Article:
Climate change: Impact on agriculture and costs of adaptation
"The Challenge The unimpeded growth of greenhouse gas emissions is raising the earth’s temperature. The consequences include melting glaciers, more precipitation, more and more extreme weather events, and shifting seasons. The accelerating pace of climate change, combined with global population and income growth, threatens food security everywhere. Agriculture is extremely vulnerable to climate change. Higher temperatures eventually reduce yields of desirable crops while encouraging weed and pest proliferation. Changes in precipitation patterns increase the likelihood of short-run crop failures and long-run production declines. Although there will be gains in some crops in some regions of the world, the overall impacts of climate change on agriculture are expected to be negative, threatening global food security. Populations in the developing world, which are already vulnerable and food insecure, are likely to be the most seriously affected. In 2005, nearly half of the economically active population in developing countries—2.5 billion people—relied on agriculture for its livelihood. Today, 75 percent of the world’s poor live in rural areas. This Food Policy Report presents research results that quantify the climate-change impacts mentioned above, assesses the consequences for food security, and estimates the investments that would offset the negative consequences for human well-being. This analysis brings together, for the first time, detailed modeling of crop growth under climate change with insights from an extremely detailed global agriculture model, using two climate scenarios to simulate future climate. The results of the analysis suggest that agriculture and human well-being will be negatively affected by climate change: * In developing countries, climate change will cause yield declines for the most important crops. South Asia will be particularly hard hit. * Climate change will have varying effects on irrigated yields across regions, but irrigated yields for all crops in South Asia will experience large declines. * Climate change will result in additional price increases for the most important agricultural crops–rice, wheat, maize, and soybeans. Higher feed prices will result in higher meat prices. As a result, climate change will reduce the growth in meat consumption slightly and cause a more substantial fall in cereals consumption. * Calorie availability in 2050 will not only be lower than in the no–climate-change scenario—it will actually decline relative to 2000 levels throughout the developing world. * By 2050, the decline in calorie availability will increase child malnutrition by 20 percent relative to a world with no climate change. Climate change will eliminate much of the improvement in child malnourishment levels that would occur with no climate change. * Thus, aggressive agricultural productivity investments of US$7.1–7.3 billion are needed to raise calorie consumption enough to offset the negative impacts of climate change on the health and well-being of children." from Text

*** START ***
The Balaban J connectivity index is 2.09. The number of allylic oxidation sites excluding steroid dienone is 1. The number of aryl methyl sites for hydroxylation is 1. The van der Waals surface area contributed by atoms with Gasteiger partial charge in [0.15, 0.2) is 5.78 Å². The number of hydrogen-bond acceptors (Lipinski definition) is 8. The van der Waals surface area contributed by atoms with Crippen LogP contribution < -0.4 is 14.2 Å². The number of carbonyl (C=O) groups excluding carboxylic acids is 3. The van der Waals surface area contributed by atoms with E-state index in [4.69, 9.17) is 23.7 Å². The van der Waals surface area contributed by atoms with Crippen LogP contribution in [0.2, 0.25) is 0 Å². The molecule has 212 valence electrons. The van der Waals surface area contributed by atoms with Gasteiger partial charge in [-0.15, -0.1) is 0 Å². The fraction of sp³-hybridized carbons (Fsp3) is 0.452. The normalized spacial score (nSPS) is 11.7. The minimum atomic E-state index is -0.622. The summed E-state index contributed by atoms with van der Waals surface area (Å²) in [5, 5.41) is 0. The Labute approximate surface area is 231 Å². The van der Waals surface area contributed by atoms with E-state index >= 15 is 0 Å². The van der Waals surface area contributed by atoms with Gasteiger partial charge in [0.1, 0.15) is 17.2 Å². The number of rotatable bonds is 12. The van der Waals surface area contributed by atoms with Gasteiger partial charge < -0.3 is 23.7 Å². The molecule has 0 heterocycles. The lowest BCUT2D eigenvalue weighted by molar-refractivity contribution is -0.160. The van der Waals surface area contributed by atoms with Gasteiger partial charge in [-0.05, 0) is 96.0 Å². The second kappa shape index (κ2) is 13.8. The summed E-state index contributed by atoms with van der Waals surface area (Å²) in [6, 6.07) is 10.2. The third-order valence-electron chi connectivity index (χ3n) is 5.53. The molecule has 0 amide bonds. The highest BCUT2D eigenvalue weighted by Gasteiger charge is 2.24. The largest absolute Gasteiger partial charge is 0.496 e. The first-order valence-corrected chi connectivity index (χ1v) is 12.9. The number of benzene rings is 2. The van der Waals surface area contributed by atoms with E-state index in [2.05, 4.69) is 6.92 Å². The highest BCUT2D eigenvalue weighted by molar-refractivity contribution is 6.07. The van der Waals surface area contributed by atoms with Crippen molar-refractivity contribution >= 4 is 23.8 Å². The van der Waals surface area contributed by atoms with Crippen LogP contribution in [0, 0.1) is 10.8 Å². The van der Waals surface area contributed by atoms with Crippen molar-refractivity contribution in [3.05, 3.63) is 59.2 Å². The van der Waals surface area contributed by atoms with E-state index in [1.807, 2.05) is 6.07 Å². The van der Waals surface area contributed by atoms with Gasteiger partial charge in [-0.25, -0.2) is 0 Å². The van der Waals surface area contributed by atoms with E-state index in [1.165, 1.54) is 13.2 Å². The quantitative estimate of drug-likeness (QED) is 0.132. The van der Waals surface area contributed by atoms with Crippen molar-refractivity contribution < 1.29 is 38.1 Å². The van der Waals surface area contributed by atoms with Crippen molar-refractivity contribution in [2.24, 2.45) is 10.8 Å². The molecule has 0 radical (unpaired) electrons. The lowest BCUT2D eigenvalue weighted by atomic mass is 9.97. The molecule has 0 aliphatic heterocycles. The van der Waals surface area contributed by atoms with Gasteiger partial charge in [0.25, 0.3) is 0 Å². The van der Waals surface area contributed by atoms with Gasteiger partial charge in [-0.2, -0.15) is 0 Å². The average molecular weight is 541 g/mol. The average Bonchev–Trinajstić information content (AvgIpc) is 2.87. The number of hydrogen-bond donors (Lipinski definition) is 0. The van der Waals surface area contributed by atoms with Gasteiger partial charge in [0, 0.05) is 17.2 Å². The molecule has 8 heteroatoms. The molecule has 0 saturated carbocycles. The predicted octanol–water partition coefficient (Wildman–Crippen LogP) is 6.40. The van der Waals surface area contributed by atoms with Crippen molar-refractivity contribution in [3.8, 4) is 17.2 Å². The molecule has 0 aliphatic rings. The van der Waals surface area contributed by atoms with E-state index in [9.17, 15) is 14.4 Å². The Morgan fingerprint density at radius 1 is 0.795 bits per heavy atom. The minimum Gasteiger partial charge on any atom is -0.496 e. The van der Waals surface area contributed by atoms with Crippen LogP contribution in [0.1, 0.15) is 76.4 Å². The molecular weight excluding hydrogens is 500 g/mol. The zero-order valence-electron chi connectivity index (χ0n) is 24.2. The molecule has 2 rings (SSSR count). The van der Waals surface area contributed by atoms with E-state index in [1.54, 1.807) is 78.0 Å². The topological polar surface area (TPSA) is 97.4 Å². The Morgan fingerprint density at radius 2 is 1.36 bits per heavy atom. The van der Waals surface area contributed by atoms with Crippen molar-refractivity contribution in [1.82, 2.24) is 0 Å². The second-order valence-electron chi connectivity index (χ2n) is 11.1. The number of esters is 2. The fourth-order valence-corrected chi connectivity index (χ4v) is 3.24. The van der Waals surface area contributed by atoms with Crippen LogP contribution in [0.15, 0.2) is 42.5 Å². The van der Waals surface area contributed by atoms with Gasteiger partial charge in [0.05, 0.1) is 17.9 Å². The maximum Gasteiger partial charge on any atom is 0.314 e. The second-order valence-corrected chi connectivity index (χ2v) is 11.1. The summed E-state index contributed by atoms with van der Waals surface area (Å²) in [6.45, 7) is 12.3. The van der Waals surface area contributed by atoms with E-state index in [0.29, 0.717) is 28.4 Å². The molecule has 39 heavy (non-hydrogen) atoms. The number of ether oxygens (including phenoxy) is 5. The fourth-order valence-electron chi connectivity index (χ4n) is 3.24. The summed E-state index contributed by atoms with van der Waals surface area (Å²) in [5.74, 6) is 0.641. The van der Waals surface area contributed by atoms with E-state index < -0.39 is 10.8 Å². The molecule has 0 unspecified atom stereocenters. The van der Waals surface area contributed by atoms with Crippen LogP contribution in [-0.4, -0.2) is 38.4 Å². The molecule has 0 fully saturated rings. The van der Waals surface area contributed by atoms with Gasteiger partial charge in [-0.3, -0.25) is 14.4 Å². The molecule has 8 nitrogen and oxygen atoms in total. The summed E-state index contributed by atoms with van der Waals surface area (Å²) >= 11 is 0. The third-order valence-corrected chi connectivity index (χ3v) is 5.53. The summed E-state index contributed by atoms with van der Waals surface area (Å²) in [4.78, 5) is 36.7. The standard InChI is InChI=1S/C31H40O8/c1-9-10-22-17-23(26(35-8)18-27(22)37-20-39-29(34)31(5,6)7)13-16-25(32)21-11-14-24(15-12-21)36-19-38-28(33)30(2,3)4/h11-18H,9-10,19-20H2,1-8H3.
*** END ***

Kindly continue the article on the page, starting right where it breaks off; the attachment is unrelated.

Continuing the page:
|Date of creation:||2009|
|Contact details of provider:|| Postal: 1201 Eye Street, NW, Washington, DC 20005-3915|
Web page: http://www.ifpri.org/
More information through EDIRC
When requesting a correction, please mention this item's handle: RePEc:fpr:fprepo:21. See general information about how to correct material in RePEc.
For technical questions regarding this item, or to correct its authors, title, abstract, bibliographic or download information, contact: ()
If you have authored this item and are not yet registered with RePEc, we encourage you to do it here. This allows to link your profile to this item. It also allows you to accept potential citations to this item that we are uncertain about.
If references are entirely missing, you can add them using this form.
If the full references list an item that is present in RePEc, but the system did not link to it, you can help with this form.
If you know of missing items citing this one, you can help us creating those links by adding the relevant references in the same way as above, for each refering item. If you are a registered author of this item, you may also want to check the "citations" tab in your profile, as there may be some citations waiting for confirmation.
Please note that corrections may take a couple of weeks to filter through the various RePEc services.